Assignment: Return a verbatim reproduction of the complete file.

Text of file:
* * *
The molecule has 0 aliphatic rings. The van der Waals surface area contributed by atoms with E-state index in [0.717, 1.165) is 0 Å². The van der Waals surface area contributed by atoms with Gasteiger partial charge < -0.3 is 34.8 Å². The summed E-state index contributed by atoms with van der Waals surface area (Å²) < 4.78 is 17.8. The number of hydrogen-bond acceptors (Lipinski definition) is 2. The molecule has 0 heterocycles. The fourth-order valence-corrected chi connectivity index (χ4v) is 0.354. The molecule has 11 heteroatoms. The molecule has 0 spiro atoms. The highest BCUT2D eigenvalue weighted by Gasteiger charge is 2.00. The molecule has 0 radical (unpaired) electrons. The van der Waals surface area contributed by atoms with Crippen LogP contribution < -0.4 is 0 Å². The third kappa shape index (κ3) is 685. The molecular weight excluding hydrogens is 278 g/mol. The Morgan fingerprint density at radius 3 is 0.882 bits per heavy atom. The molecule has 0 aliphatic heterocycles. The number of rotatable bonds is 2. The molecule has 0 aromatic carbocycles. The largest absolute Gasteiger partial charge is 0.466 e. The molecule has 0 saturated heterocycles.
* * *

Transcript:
The molecule has 0 aliphatic rings. The van der Waals surface area contributed by atoms with E-state index in [0.717, 1.165) is 0 Å². The van der Waals surface area contributed by atoms with Gasteiger partial charge < -0.3 is 34.8 Å². The summed E-state index contributed by atoms with van der Waals surface area (Å²) < 4.78 is 17.8. The number of hydrogen-bond acceptors (Lipinski definition) is 2. The molecule has 0 heterocycles. The fourth-order valence-corrected chi connectivity index (χ4v) is 0.354. The molecule has 11 heteroatoms. The molecule has 0 spiro atoms. The highest BCUT2D eigenvalue weighted by Gasteiger charge is 2.00. The molecule has 0 radical (unpaired) electrons. The van der Waals surface area contributed by atoms with Crippen LogP contribution < -0.4 is 0 Å². The third kappa shape index (κ3) is 685. The molecular weight excluding hydrogens is 278 g/mol. The Morgan fingerprint density at radius 3 is 0.882 bits per heavy atom. The molecule has 0 aliphatic heterocycles. The number of rotatable bonds is 2. The molecule has 0 aromatic carbocycles. The largest absolute Gasteiger partial charge is 0.466 e. The molecule has 0 saturated heterocycles.